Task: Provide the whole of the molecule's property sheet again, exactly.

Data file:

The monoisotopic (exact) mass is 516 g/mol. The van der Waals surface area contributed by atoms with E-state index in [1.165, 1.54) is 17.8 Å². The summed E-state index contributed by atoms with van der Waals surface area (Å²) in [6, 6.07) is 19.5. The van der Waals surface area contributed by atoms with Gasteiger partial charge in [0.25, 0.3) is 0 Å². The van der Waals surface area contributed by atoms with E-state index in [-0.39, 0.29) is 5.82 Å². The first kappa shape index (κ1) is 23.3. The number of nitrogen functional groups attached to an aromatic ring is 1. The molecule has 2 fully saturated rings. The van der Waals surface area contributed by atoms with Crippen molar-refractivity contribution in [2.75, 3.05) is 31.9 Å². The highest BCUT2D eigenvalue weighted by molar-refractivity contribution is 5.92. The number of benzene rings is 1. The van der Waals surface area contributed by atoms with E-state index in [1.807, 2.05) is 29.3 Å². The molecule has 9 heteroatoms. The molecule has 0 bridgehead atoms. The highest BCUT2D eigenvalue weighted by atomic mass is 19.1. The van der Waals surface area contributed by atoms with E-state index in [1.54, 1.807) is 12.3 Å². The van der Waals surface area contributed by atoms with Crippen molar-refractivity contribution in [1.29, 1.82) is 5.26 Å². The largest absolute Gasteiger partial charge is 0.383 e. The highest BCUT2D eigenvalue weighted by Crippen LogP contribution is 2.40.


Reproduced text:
The monoisotopic (exact) mass is 516 g/mol. The van der Waals surface area contributed by atoms with E-state index in [1.165, 1.54) is 17.8 Å². The summed E-state index contributed by atoms with van der Waals surface area (Å²) in [6, 6.07) is 19.5. The van der Waals surface area contributed by atoms with Gasteiger partial charge in [0.25, 0.3) is 0 Å². The van der Waals surface area contributed by atoms with E-state index in [-0.39, 0.29) is 5.82 Å². The first kappa shape index (κ1) is 23.3. The number of nitrogen functional groups attached to an aromatic ring is 1. The molecule has 2 fully saturated rings. The van der Waals surface area contributed by atoms with Crippen molar-refractivity contribution in [2.75, 3.05) is 31.9 Å². The highest BCUT2D eigenvalue weighted by molar-refractivity contribution is 5.92. The number of benzene rings is 1. The van der Waals surface area contributed by atoms with E-state index in [1.807, 2.05) is 29.3 Å². The molecule has 9 heteroatoms. The molecule has 0 bridgehead atoms. The highest BCUT2D eigenvalue weighted by atomic mass is 19.1. The van der Waals surface area contributed by atoms with E-state index in [1.54, 1.807) is 12.3 Å². The van der Waals surface area contributed by atoms with Crippen molar-refractivity contribution in [1.29, 1.82) is 5.26 Å². The largest absolute Gasteiger partial charge is 0.383 e. The highest BCUT2D eigenvalue weighted by Crippen LogP contribution is 2.40.